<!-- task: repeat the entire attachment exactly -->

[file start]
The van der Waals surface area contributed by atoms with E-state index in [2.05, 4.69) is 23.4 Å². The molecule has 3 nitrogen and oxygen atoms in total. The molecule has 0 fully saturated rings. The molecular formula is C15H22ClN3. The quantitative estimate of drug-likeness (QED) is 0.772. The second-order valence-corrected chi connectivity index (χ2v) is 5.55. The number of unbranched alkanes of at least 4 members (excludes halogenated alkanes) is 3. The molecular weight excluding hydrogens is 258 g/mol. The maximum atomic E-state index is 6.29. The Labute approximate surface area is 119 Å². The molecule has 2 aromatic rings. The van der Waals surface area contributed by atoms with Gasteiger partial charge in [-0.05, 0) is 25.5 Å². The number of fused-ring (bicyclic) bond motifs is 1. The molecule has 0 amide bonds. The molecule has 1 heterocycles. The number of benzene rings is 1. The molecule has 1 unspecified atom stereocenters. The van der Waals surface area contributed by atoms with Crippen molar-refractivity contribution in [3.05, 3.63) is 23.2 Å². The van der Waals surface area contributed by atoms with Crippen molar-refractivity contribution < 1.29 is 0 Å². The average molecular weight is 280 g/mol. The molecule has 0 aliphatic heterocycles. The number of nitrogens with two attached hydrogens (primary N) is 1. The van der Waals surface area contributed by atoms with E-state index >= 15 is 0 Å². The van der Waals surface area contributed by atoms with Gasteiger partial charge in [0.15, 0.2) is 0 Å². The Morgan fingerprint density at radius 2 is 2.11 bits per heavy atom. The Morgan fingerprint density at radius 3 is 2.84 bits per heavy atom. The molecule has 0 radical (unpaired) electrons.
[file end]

The van der Waals surface area contributed by atoms with E-state index in [2.05, 4.69) is 23.4 Å². The molecule has 3 nitrogen and oxygen atoms in total. The molecule has 0 fully saturated rings. The molecular formula is C15H22ClN3. The quantitative estimate of drug-likeness (QED) is 0.772. The second-order valence-corrected chi connectivity index (χ2v) is 5.55. The number of unbranched alkanes of at least 4 members (excludes halogenated alkanes) is 3. The molecular weight excluding hydrogens is 258 g/mol. The maximum atomic E-state index is 6.29. The Labute approximate surface area is 119 Å². The molecule has 2 aromatic rings. The van der Waals surface area contributed by atoms with Gasteiger partial charge in [-0.05, 0) is 25.5 Å². The number of fused-ring (bicyclic) bond motifs is 1. The molecule has 0 amide bonds. The molecule has 1 heterocycles. The number of benzene rings is 1. The molecule has 1 unspecified atom stereocenters. The van der Waals surface area contributed by atoms with Crippen molar-refractivity contribution in [3.05, 3.63) is 23.2 Å². The van der Waals surface area contributed by atoms with Crippen molar-refractivity contribution < 1.29 is 0 Å². The average molecular weight is 280 g/mol. The molecule has 0 aliphatic heterocycles. The number of nitrogens with two attached hydrogens (primary N) is 1. The van der Waals surface area contributed by atoms with E-state index >= 15 is 0 Å². The van der Waals surface area contributed by atoms with Gasteiger partial charge in [0.15, 0.2) is 0 Å². The Morgan fingerprint density at radius 2 is 2.11 bits per heavy atom. The Morgan fingerprint density at radius 3 is 2.84 bits per heavy atom. The molecule has 0 radical (unpaired) electrons.